|Don’t … unless you really want to …|
There are plenty of good reasons to buy hand-made or bespoke goods. There is the support of individual craftsmanship, high-quality originality, and ensuring that life doesn’t become a mass of hum-drum sameness.
Declaring that “hand-made” is more efficient and better for the environment is not one of them.
Yet this is precisely what the HandMade Project declares: “The accumulating environmental effects of mass production are a major cause of global warming and the poisoning of our air, water and soil.” This being the third-tier of their justification for promoting “handmade” over “factory-made”.
Purely logically, that doesn’t hold. The peak times for electricity consumption happens to be 18h00 to 21h00 … AFTER people come back from work and start preparing dinner, bathing, and watching television. In small family groups.
Given that South African electricity monopoly, Eskom, hasn’t invested in their network for thirty years these effects are important since the grid falls down at peak consumption periods.
Power companies are familiar with the network effects of people finishing viewing their favourite television shows and turning on the kettle for a quick “cuppa”. In the UK, the biggest recorded power surge ever was 2,800 megawatts after England’s 1990 World Cup penalty shoot-out against Germany.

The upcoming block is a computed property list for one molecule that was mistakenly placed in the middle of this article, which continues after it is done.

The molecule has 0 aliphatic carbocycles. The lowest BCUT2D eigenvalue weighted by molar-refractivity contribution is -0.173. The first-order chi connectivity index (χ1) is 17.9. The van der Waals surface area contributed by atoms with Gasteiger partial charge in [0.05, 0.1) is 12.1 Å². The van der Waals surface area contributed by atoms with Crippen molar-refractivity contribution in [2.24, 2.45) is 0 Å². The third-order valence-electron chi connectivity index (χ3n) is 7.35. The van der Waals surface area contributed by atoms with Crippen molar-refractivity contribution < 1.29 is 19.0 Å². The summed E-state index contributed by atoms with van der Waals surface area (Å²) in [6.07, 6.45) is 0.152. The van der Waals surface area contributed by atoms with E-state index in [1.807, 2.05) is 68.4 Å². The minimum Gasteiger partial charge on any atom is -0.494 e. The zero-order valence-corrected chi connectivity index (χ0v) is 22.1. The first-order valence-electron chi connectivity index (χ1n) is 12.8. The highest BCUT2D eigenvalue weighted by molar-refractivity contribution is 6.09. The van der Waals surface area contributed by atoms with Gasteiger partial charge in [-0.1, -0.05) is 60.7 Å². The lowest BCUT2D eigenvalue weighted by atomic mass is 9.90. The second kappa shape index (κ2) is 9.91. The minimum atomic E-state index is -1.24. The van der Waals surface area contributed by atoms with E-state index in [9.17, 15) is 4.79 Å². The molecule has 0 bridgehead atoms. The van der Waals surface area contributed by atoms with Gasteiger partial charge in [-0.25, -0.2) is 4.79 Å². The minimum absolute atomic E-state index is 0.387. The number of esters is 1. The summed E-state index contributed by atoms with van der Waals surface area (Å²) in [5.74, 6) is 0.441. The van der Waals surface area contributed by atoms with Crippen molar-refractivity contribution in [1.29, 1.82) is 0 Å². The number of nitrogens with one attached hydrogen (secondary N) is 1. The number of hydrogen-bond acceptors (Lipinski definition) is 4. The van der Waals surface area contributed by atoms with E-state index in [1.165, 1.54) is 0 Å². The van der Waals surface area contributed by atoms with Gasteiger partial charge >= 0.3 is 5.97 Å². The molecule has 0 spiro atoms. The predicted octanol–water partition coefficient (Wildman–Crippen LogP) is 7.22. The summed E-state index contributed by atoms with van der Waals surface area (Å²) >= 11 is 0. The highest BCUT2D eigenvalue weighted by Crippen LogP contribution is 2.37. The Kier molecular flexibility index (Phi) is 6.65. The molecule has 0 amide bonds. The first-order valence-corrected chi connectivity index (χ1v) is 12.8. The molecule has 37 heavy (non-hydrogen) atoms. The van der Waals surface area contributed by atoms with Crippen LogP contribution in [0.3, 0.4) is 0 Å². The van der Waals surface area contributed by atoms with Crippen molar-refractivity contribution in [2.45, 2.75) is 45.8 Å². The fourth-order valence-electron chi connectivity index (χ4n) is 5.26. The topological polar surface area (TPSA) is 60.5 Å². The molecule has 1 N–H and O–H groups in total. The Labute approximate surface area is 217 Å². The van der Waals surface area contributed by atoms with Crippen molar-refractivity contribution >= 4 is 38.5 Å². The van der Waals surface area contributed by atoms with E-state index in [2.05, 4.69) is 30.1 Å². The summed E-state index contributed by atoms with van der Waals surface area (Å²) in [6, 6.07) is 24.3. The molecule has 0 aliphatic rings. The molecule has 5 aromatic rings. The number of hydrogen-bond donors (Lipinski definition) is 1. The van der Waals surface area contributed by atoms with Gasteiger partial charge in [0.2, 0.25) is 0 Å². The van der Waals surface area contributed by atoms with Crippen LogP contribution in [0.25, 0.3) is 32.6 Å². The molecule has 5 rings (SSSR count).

Individual production is hardly efficient. If it were those terrible leaches on society â€“ capitalists â€“ who would sell their own grandmothers, children and wives to make mincemeat to sell to horses to make craft-glue-macramÃ©-sandals if there was a profit in it â€“ would be divvying up their factories into small job-lots.
Mass-production is more efficient. If everyone on earth agreed to wear the same clothes, eat the same food and live in the same place, the world would use a fraction of the things we consume today. It is precisely our individuality that makes us use more things and produce a wider variety of goods.
Our individual requirement to have our own computers is also inefficient. Something the wise boffins at Berkeley realised when they developed SETI@home in 1999. This screen-saver uses the spare capacity on ordinary PCs to sift through radio-telescope data for signs of extraterrestrial intelligence. The results are sent back to Berkeley.
More impressively, Stanford University, using a similar system for their Folding@home project â€“ which simulates protein folding (and mis-folding) â€“ has just passed the combined computing capacity of one petaflop (a quadrillion mathematical operations per second).
Clearly mass-production is the way to go if you want to get a vast amount of sameness for the lowest possible cost at the maximum efficiency.
This festive season, buy what you want for the right reasons. Not because some idiot tried to guilt you into buying a good that supposedly is more environmentally or socially “beneficial”, when it clearly isn’t.